This passage comes from a portion of the Adirondack lectures that has been misplaced in the microfilm edition of Peirce's manuscripts
…one must distinguish the Object as it is represented, which is called the Immediate Object, from the Object as it is in itself. The latter is purely active in the representation. That is, it remains in all respects exactly as it was before it was represented. It is true that the purpose of representing an Object is usually, if not always, to modify it in some respect. But by the Object Itself, or the Real Object, we mean the Object insofar as it is not modified by being represented.
… the requaesitum which we have been seeking is simply that which the sign “stands for,” or the idea of that which it is calculated to awaken. [—]
This requaesitum I term the Object of the sign; - the immediate object, if it be the idea which the sign is built upon, the real object, if it be that real thing or circumstance upon which that idea is founded, as on bedrock.
The immediate object is the object as the sign represents it: the real object is that same object as it is, in its own mode of being, independent of the sign or any other representation. [—] The real object corresponds to the existential meaning very obviously.
…philosophists are in the habit of distinguishing two objects of many signs, the immediate and the real. The former is an image, or notion, which the interpreter is supposed to have already formed in his mind before the sign is uttered. Thus, if a person, with a view to combatting an exaggerated admiration of ability, remarks that Richard III appears to have been an able ruler, it is a hundred to one that he never read any first hand testimony concerning Richard, and does not suppose that his interlocutor knows any more about the real Richard. He refers merely to the current notional Richard. The real object is, – so, at least, the conditional idealist will say, – is that figure of Richard which we should ultimately have in our minds as the result of sufficient information and reflexion.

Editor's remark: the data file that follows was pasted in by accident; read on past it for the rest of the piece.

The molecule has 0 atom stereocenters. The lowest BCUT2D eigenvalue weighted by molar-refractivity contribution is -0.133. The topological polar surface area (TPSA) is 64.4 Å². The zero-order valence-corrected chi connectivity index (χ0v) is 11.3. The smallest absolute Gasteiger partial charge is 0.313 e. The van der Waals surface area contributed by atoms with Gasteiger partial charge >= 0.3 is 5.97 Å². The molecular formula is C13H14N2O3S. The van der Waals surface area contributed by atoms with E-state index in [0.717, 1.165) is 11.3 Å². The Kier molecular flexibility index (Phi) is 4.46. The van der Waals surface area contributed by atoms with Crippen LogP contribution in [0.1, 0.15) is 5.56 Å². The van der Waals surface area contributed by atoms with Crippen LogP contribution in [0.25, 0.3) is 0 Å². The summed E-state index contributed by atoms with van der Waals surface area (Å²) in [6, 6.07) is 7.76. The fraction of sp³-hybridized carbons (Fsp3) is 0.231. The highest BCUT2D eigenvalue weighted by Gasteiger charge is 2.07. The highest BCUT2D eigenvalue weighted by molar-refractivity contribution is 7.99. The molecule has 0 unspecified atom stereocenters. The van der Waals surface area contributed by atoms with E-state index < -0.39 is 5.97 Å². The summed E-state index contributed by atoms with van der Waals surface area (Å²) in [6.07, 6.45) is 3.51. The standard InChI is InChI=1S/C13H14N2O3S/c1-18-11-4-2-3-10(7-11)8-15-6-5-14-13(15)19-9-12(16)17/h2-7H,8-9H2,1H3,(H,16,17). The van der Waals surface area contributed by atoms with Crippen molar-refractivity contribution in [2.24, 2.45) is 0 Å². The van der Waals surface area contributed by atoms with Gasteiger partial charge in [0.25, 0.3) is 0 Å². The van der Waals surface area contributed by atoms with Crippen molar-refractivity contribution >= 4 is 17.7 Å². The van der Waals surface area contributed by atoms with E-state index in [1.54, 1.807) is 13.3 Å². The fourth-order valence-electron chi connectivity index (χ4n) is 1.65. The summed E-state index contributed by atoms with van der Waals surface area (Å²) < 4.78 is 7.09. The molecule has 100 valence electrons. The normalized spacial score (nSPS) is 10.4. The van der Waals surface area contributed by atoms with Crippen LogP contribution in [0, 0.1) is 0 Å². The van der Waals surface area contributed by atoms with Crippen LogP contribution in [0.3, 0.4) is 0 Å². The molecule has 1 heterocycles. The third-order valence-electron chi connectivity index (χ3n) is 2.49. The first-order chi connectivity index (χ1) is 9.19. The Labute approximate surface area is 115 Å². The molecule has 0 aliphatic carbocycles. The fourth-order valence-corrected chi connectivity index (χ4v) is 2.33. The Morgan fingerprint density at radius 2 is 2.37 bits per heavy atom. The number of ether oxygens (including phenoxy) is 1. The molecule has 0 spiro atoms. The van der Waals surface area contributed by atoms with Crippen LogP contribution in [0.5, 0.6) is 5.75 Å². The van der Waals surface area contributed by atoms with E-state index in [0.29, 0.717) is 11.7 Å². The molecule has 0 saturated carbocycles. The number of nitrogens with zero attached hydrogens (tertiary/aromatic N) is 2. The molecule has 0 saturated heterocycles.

…all logicians have distinguished two objects of a sign: the Immediate object or object as the sign represents it, (and without this one, a sign would not be a sign); the other [the] Real object, or object as it is independent of any particular idea representing it. Of course, many signs have no real objects.
We must distinguish between the Immediate Object, – i.e., the Object as represented in the sign, – and the Real (no, because perhaps the Object is altogether fictive, I must choose a different term; therefore:), say rather the Dynamical Object, which, from the nature of things, the Sign cannot express, which it can only indicate and leave the interpreter to find out by collateral experience.